Over, D. E. and Evans, J. S. B. T. (2003) 'The probability of conditionals : the psychological evidence.', Mind & language., 18 (4). pp. 340-358.
The two main psychological theories of the ordinary conditional were designed to account for inferences made from assumptions, but few premises in everyday life can be simply assumed true. Useful premises usually have a probability that is less than certainty. But what is the probability of the ordinary conditional and how is it determined? We argue that people use a two stage Ramsey test that we specify to make probability judgements about indicative conditionals in natural language, and we describe experiments that support this conclusion. Our account can explain why most people give the conditional probability as the probability of the conditional, but also why some give the conjunctive probability. We discuss how our psychological work is related to the analysis of ordinary indicative conditionals in philosophical logic.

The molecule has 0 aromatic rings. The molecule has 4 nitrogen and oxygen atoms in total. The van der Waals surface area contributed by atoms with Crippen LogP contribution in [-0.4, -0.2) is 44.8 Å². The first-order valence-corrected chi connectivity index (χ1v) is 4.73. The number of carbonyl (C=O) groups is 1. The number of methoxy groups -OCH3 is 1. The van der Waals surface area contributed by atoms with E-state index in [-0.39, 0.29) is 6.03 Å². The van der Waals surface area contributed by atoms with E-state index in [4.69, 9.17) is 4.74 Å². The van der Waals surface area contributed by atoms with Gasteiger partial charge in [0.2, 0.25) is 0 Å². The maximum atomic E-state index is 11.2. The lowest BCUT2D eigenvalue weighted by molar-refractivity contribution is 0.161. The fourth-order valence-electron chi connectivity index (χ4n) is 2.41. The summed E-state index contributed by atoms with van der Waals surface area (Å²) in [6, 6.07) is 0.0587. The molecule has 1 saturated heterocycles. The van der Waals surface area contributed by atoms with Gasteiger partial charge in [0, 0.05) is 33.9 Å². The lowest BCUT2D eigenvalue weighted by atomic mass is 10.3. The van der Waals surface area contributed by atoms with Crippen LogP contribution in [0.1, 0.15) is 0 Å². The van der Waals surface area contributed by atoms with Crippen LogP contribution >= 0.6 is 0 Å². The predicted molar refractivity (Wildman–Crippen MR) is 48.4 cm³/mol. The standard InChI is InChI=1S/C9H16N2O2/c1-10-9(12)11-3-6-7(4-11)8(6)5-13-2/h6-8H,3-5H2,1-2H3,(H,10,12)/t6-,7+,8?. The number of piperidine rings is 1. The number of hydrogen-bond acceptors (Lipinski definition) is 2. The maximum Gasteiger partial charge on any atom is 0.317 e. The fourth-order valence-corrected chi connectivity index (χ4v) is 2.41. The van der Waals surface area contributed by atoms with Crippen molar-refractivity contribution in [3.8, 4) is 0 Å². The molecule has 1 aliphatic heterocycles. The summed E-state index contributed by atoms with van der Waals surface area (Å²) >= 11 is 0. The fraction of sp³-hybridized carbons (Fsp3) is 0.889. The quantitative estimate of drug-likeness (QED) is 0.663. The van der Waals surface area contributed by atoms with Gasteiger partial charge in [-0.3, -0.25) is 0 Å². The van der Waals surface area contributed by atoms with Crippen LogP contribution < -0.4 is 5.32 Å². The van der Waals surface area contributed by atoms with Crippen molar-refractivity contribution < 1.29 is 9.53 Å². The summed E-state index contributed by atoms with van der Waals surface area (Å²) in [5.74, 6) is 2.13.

|Keywords:||Mental models, Inference.|
|Full text:||Full text not available from this repository.|
|Publisher Web site:||http://dx.doi.org/10.1111/1468-0017.00231|
|Record Created:||12 Apr 2007|
|Last Modified:||12 May 2016 10:42|
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